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Selections from the 1959 PICO Novelty Catalog

10 August 2009 Things We Like 27,643 views 8 CommentsPrint This Post Print This Post Email This Post Email This Post

Never heard of PICO Novelties?  That’s okay; neither has Wikipedia.  PICO was a Los Angeles-based boutique, as well as a supplier to American dime stores, souvenir shops, and similar types of crapatoriums.

PICO has gone the way of lodge meetings and stag parties, but it left behind some wonderfully peculiar artifacts that give us a reason to hit the pause button on our modern lives so that we may simply marvel at them, and possibly learn a lesson or two.  For your viewing pleasure, photographs of the actual items have been included alongside the original product listings.

Hip Nip Ad

Hip Nip
For anyone who’s ever wished to drink from a drunk.  But not just any old boozehound — this lush has got a sense of style, so it takes some of the lameness out of alcoholism.  Simply twist off his skull, apply your lips to the headless neck and down your favorite hooch.  Is it odd that I still feel sorry for the individual who had to hand-glue the purple ribbon to the bottle, even though it happened nearly fifty years ago, and there’s a reasonable chance that they’re no longer with us? Sheesh, I just realized that someone also had to tie that little ribbon.

Ash Receiver Ad

Everybody’s Ash Receiver
Notice the what-you-see-is-what-you-get nature of this listing. The PICO catalog was intended for retailers, thus it lacks the deceptive tactics that were so commonly found in consumer-targeted magazine ads of the time.  This means that shopkeepers had a full understanding of the product, and still they thought “Some of my customers will want this ash tray with the miniature toilet.”  I can’t determine if the underlying joke is just outmoded or if it ever really made sense.  There’s one way to find out: Next time you’re at grandpa’s house, ask him for an ash receiver and see what he brings you.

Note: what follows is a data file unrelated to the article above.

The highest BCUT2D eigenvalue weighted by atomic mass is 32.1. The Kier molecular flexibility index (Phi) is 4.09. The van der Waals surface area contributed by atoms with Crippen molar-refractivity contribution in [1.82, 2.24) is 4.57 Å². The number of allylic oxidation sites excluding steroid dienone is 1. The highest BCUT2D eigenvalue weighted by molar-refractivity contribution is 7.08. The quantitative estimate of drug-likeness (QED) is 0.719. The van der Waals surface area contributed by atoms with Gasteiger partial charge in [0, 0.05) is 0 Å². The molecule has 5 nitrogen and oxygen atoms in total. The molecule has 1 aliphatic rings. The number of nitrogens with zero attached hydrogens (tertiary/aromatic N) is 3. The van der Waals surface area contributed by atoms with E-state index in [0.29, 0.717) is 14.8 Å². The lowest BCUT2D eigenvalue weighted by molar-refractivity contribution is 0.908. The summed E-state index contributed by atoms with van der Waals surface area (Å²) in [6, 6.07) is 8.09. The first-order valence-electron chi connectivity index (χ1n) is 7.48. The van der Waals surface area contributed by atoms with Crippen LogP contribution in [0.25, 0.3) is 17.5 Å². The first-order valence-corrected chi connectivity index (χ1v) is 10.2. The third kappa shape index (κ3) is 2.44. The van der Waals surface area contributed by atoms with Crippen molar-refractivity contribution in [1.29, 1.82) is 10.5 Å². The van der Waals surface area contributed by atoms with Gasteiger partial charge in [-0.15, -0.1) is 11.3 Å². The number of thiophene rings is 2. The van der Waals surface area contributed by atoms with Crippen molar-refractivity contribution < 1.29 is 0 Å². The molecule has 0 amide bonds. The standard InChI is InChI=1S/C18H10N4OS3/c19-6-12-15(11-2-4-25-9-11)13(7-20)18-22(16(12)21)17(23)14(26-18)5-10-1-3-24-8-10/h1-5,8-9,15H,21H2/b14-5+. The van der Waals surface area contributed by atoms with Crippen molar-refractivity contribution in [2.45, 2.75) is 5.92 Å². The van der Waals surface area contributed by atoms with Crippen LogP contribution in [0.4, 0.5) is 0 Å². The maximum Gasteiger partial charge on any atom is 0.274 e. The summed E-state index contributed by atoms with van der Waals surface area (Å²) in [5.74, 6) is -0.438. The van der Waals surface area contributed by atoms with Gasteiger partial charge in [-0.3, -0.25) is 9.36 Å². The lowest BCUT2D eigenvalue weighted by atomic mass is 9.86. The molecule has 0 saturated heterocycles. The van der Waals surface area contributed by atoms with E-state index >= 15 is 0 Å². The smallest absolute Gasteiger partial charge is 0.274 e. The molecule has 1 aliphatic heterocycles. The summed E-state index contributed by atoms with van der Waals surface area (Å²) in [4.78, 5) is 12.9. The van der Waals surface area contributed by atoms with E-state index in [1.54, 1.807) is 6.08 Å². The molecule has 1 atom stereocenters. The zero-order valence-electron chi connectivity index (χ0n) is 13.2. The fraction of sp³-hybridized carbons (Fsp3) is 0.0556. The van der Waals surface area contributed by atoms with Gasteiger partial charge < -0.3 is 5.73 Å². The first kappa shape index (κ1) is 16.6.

Kissin' Bell Ad

Kissin’ Bell
There will always be a market for anything that can potentially take the work out of romance; consider the popularity of flowers, chocolates and wine.  But if your words already tend to “break the spell,” it’s not likely that whacking a Pavlovian dime store chime is going benefit the mood.  What else can be said of the Kissin’ Bell?  Even the copywriters at PICO seem bewildered; the best they could muster was some praise to its construction.

Puff Cigarettes Ad

Puff Cigarettes
Or feel free to call them “Puffo Cigarets (sic)” — to each his own.